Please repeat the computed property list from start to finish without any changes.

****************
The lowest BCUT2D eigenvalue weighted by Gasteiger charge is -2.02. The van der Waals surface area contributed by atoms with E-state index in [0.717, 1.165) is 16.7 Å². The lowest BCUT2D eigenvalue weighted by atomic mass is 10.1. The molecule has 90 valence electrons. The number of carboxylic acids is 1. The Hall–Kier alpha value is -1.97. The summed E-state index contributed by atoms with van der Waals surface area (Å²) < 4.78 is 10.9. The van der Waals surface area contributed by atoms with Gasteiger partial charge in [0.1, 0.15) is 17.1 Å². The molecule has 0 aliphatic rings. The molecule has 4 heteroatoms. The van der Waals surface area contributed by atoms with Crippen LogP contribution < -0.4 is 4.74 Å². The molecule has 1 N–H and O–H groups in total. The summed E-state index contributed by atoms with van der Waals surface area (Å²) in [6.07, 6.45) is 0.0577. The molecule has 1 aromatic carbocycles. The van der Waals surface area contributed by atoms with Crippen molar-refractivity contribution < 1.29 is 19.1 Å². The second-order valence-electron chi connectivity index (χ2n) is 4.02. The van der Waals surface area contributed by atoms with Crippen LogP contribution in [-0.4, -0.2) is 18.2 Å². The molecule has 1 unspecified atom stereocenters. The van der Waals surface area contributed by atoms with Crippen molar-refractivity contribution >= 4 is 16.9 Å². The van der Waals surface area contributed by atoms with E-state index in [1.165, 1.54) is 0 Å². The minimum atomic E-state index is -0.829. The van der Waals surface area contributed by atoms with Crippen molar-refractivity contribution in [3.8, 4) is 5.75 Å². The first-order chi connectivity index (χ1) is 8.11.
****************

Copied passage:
The lowest BCUT2D eigenvalue weighted by Gasteiger charge is -2.02. The van der Waals surface area contributed by atoms with E-state index in [0.717, 1.165) is 16.7 Å². The lowest BCUT2D eigenvalue weighted by atomic mass is 10.1. The molecule has 90 valence electrons. The number of carboxylic acids is 1. The Hall–Kier alpha value is -1.97. The summed E-state index contributed by atoms with van der Waals surface area (Å²) < 4.78 is 10.9. The van der Waals surface area contributed by atoms with Gasteiger partial charge in [0.1, 0.15) is 17.1 Å². The molecule has 0 aliphatic rings. The molecule has 4 heteroatoms. The van der Waals surface area contributed by atoms with Crippen LogP contribution < -0.4 is 4.74 Å². The molecule has 1 N–H and O–H groups in total. The summed E-state index contributed by atoms with van der Waals surface area (Å²) in [6.07, 6.45) is 0.0577. The molecule has 1 aromatic carbocycles. The van der Waals surface area contributed by atoms with Crippen molar-refractivity contribution < 1.29 is 19.1 Å². The second-order valence-electron chi connectivity index (χ2n) is 4.02. The van der Waals surface area contributed by atoms with Crippen LogP contribution in [-0.4, -0.2) is 18.2 Å². The molecule has 1 unspecified atom stereocenters. The van der Waals surface area contributed by atoms with Crippen molar-refractivity contribution >= 4 is 16.9 Å². The van der Waals surface area contributed by atoms with E-state index in [1.165, 1.54) is 0 Å². The minimum atomic E-state index is -0.829. The van der Waals surface area contributed by atoms with Crippen molar-refractivity contribution in [3.8, 4) is 5.75 Å². The first-order chi connectivity index (χ1) is 8.11.